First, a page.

Tuesday, January 21, 2014

Prank Call

Genre: Horror/Suspense

Daniel Skye

            Five simple words echoed through Melissa Alden’s phone speakers and chilled her to the core.
“You’re going to die tonight.”
The caller’s voice was distorted, yet she could clearly identify the caller’s tone. It wasn’t a threatening tone, it was a sincere one. And that’s what alarmed her.
The caller said it in a matter-of-fact way. The same way you’d tell a person you were leaving town or quitting your job. There was nothing urgent or pressing in the caller’s statement. But they did seem in a bit of a rush to get off the line.
Melissa never even had a chance to respond. The phone rang twice; she answered and heard heavy breathing, followed by the haunting words, “You’re going to die tonight.” Then the line went dead.
She didn’t try *69 because the caller had blocked their number. Instead she dialed 911 and an operator connected her with the local police, who worked to trace the call, albeit unsuccessfully.
They were able to trace the number… to a store-bought mobile phone, the kind you buy without signing up to a specific company. The kind without GPS. The caller had used a prepaid phone card to place the call, and tracing one particular card to one particular location was seen as a waste of time and resources to the police. Especially considering the police had a hunch the call was nothing more than a prank. Four more people had called the station earlier that evening with similar claims.
The police said if the creep called her again to dial them from a different phone–her cell phone perhaps–and they would try and pinpoint the location while she still had the creep on the line. 
Melissa Alden had no enemies, no crazed stalkers. She was happily married with two kids in college. She managed a department store and all the employees adored and respected her. How many bosses can honestly say that?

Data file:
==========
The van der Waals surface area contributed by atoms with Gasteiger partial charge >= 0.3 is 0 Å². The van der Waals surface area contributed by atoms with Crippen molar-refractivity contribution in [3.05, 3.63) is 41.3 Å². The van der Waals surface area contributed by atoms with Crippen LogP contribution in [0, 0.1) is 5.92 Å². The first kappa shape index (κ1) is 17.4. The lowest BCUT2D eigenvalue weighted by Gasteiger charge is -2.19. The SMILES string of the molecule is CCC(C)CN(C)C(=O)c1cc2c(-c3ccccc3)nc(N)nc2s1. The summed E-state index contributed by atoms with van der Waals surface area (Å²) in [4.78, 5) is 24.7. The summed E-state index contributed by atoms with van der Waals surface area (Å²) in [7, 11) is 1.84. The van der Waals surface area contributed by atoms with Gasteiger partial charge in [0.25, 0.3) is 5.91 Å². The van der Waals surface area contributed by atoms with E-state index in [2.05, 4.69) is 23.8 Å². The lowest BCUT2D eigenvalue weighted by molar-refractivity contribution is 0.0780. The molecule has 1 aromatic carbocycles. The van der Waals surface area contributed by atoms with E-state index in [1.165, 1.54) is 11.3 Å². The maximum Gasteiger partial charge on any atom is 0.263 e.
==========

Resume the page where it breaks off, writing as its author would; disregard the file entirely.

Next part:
Shane, her husband, was a construction worker whose free time revolved around hockey, football, model trains, and most importantly, family.
Devout Catholics, the Alden’s attended service every Sunday, with or without their children present. And Shane was always the most generous when it came to the collection plate.
Why on Earth would anyone want to harm me? Melissa wondered. Not just harm me. KILL ME.
As soon as she finished speaking with the cops, she dialed Shane. His cell went straight to voicemail. She tried two or three more times and got the same result.
Then she bravely did a full sweep of the house; made sure every door and window was locked. The basement door didn’t have a lock on the outside and could not be locked with a key. But there were windows in the basement that a person could easily smash and crawl inside if so desired. So she grabbed a chair from the kitchen and wedged it firmly under the knob.
If she heard the glass shatter, she could be out the front door in five seconds before an intruder even has time to realize the basement door is jammed.